When Don Carlson was diagnosed with prostate cancer last summer, his doctor asked him for his game plan.
Naturally, the former Republic High School basketball all-stater and Southwest Missouri State standout harkened back to his playing days.
“I said, ‘I know this … I want a full-court press,’ ” said Carlson, 67, who lives in Springfield. ” ‘It’s either a diamond-and-one, or a box-and-one. And, since John Wooden won so many games at UCLA with it over so many years, let’s use a box-and-one.’ “
The plan worked, and results from Carlson’s prostate-specific antigen test plummeted from 783 to 2.5 a couple of months after his diagnosis.
Although his alma mater did not use the box-and-one Thursday, there definitely was pressure applied by the Tigers in a 43-28 victory against Reeds Spring.
The game was the centerpiece effort for the local Coaches Vs. Cancer fundraiser, which took place over the last 10 days throughout southwest Missouri.
Local schools designated a home game during the stretch as a fundraisier. There, coaches wore sneakers with their suits, and organizers collected money for a donation to the local chapter of the American Cancer Society.
Some of the rest of the funds, though, are going to aid the plight of Carlson, who helped the Tigers to a state championship in 1962-63, played at then-SMS, then served as an assistant coach at Kickapoo from 1971-80, and at Glendale from 1981-96.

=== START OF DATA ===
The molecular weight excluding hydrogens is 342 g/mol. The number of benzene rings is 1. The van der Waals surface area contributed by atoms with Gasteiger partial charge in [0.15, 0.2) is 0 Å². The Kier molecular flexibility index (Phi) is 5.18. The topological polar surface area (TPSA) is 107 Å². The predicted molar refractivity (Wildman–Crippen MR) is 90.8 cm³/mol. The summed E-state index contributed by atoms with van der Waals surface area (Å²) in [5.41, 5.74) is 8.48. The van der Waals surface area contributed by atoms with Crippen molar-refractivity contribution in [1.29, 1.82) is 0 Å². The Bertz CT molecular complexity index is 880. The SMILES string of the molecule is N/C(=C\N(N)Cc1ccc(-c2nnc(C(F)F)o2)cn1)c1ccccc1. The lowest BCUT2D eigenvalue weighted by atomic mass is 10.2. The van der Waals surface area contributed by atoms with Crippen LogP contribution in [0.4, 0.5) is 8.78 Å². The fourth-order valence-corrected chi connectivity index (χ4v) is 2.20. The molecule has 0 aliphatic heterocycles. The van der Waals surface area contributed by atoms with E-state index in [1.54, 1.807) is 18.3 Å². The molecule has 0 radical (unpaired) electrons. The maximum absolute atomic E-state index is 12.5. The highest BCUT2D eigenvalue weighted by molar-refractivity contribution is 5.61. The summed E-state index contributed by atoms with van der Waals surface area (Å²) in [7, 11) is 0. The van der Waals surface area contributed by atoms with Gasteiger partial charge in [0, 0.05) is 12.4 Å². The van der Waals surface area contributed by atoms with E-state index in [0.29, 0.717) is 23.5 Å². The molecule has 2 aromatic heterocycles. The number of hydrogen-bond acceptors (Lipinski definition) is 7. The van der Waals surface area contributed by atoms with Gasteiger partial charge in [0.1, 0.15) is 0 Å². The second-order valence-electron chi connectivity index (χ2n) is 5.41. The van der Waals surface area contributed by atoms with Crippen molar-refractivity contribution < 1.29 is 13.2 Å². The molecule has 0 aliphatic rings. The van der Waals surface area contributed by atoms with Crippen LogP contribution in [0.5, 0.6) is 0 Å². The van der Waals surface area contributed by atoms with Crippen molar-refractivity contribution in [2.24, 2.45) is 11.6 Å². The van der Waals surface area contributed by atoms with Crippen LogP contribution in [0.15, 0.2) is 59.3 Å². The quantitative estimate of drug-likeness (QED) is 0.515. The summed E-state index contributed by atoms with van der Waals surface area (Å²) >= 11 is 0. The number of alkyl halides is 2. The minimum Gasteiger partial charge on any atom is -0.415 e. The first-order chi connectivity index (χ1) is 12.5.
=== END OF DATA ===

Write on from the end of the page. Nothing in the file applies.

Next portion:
Carlson coached at Glendale under Mike Keltner, who organized the effort, which included a silent auction at Republic. Keltner said he did not yet know how much was raised.
“It was as good as it gets,” said Keltner, reflecting on the night. “I was so pleased that everything worked as good as it did.
“It was a plus in every way, and now we have got to think about year two and how we’re going to do it.”
The first donation was made by a group that included Carlson’s grandson, Zach Allen. Zach and friends, Aaron Baldwin and Cooper Hays, along with his cousin, Quinn Kelley, stashed away allowance money, took donations, and did lots of chores over the past several weeks.
The group contributed $111.66 to the cause Thursday.
“We were just on my mom’s laptop, trying to do a Word document and we just came up with a flier,” said Cooper, 9, of Springfield.
Added Zach, 10, of Springfield: “We wanted to help with something that affects a lot of people.”
On the court, Republic (6-1) started slow. With an ugly 14-13 lead late in the second quarter, senior guard Jake Fletcher made a steal and scored a layup in the closing seconds to give Republic a three-point halftime advantage.
“The big kid, Austin Selby, had swatted me three times, so I figured I’d take it right to him and try to get something going into half,” Fletcher said. “We had zero energy early, so we were just trying to get some momentum.”
It was Fletcher’s first basket, but the momentum continued into the second half, as the Tigers scored the first seven points to go up 23-13. The Tigers never looked back, and Fletcher finished with a game-high 19 points.
“It was a very special night,” first-year Republic coach Trevyor Fisher said. “Just having (Carlson) and the other guys here was not only special for me, but for our entire team. It’s just a sense of pride for our community as well.”
Reeds Spring (0-9) got 11 points from Selby.
“Our kids, they compete and they battle, and that’s a great quality to have,” Reeds Spring coach Barry Yocom said. “We talked about gaining respect in the district race, and to get people thinking in the district seeding meeting that ‘hey, we don’t want to play those guys again.’ “
Both teams play next week in the Gold bracket of the Greenwood Blue and Gold Tournament. Republic, the second seed, plays Aurora in Wednesday’s first round. Reeds Spring plays fifth-seeded Clever. Both games are at JQH Arena.